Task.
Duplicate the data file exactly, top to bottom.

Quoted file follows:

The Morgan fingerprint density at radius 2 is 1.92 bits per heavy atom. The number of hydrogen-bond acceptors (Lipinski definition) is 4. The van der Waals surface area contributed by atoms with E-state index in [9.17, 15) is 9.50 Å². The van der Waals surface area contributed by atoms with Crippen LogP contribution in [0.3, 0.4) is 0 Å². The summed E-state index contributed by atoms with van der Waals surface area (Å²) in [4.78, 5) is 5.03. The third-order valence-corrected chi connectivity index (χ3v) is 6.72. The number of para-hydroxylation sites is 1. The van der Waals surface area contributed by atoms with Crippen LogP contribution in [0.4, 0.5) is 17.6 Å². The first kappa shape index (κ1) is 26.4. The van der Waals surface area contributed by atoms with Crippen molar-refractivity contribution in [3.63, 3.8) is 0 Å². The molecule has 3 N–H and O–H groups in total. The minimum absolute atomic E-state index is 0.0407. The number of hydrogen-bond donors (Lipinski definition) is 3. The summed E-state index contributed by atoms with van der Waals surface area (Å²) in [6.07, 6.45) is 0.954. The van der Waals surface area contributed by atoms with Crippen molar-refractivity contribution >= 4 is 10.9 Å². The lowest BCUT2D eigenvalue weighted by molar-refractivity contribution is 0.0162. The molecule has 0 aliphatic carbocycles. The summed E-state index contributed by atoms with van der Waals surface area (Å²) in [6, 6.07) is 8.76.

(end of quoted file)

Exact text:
The Morgan fingerprint density at radius 2 is 1.92 bits per heavy atom. The number of hydrogen-bond acceptors (Lipinski definition) is 4. The van der Waals surface area contributed by atoms with E-state index in [9.17, 15) is 9.50 Å². The van der Waals surface area contributed by atoms with Crippen LogP contribution in [0.3, 0.4) is 0 Å². The summed E-state index contributed by atoms with van der Waals surface area (Å²) in [4.78, 5) is 5.03. The third-order valence-corrected chi connectivity index (χ3v) is 6.72. The number of para-hydroxylation sites is 1. The van der Waals surface area contributed by atoms with Crippen LogP contribution in [0.4, 0.5) is 17.6 Å². The first kappa shape index (κ1) is 26.4. The van der Waals surface area contributed by atoms with Crippen molar-refractivity contribution in [3.63, 3.8) is 0 Å². The molecule has 3 N–H and O–H groups in total. The minimum absolute atomic E-state index is 0.0407. The number of hydrogen-bond donors (Lipinski definition) is 3. The summed E-state index contributed by atoms with van der Waals surface area (Å²) in [6.07, 6.45) is 0.954. The van der Waals surface area contributed by atoms with Crippen molar-refractivity contribution >= 4 is 10.9 Å². The lowest BCUT2D eigenvalue weighted by molar-refractivity contribution is 0.0162. The molecule has 0 aliphatic carbocycles. The summed E-state index contributed by atoms with van der Waals surface area (Å²) in [6, 6.07) is 8.76.